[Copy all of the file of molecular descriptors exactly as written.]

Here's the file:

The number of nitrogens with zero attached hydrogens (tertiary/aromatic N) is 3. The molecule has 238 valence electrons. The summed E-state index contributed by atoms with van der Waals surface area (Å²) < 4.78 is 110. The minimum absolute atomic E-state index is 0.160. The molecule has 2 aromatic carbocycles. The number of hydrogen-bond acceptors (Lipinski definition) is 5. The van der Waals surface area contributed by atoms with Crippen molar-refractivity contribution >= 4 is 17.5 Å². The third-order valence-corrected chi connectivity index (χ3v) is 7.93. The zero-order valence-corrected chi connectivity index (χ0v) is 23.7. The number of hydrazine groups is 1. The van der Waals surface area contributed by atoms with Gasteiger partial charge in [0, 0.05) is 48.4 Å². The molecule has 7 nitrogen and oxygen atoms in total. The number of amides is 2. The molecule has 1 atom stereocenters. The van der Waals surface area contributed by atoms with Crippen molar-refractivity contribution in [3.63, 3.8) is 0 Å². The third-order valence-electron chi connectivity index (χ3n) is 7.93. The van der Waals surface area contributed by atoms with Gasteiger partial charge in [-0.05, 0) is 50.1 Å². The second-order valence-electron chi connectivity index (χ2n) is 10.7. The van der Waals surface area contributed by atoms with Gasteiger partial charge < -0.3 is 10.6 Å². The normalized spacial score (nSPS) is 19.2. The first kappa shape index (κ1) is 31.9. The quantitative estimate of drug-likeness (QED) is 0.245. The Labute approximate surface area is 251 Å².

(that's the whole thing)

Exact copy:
The number of nitrogens with zero attached hydrogens (tertiary/aromatic N) is 3. The molecule has 238 valence electrons. The summed E-state index contributed by atoms with van der Waals surface area (Å²) < 4.78 is 110. The minimum absolute atomic E-state index is 0.160. The molecule has 2 aromatic carbocycles. The number of hydrogen-bond acceptors (Lipinski definition) is 5. The van der Waals surface area contributed by atoms with Crippen molar-refractivity contribution >= 4 is 17.5 Å². The third-order valence-corrected chi connectivity index (χ3v) is 7.93. The zero-order valence-corrected chi connectivity index (χ0v) is 23.7. The number of hydrazine groups is 1. The van der Waals surface area contributed by atoms with Gasteiger partial charge in [0, 0.05) is 48.4 Å². The molecule has 7 nitrogen and oxygen atoms in total. The number of amides is 2. The molecule has 1 atom stereocenters. The van der Waals surface area contributed by atoms with Crippen molar-refractivity contribution in [3.63, 3.8) is 0 Å². The third-order valence-electron chi connectivity index (χ3n) is 7.93. The van der Waals surface area contributed by atoms with Gasteiger partial charge in [-0.05, 0) is 50.1 Å². The second-order valence-electron chi connectivity index (χ2n) is 10.7. The van der Waals surface area contributed by atoms with Gasteiger partial charge < -0.3 is 10.6 Å². The normalized spacial score (nSPS) is 19.2. The first kappa shape index (κ1) is 31.9. The quantitative estimate of drug-likeness (QED) is 0.245. The Labute approximate surface area is 251 Å².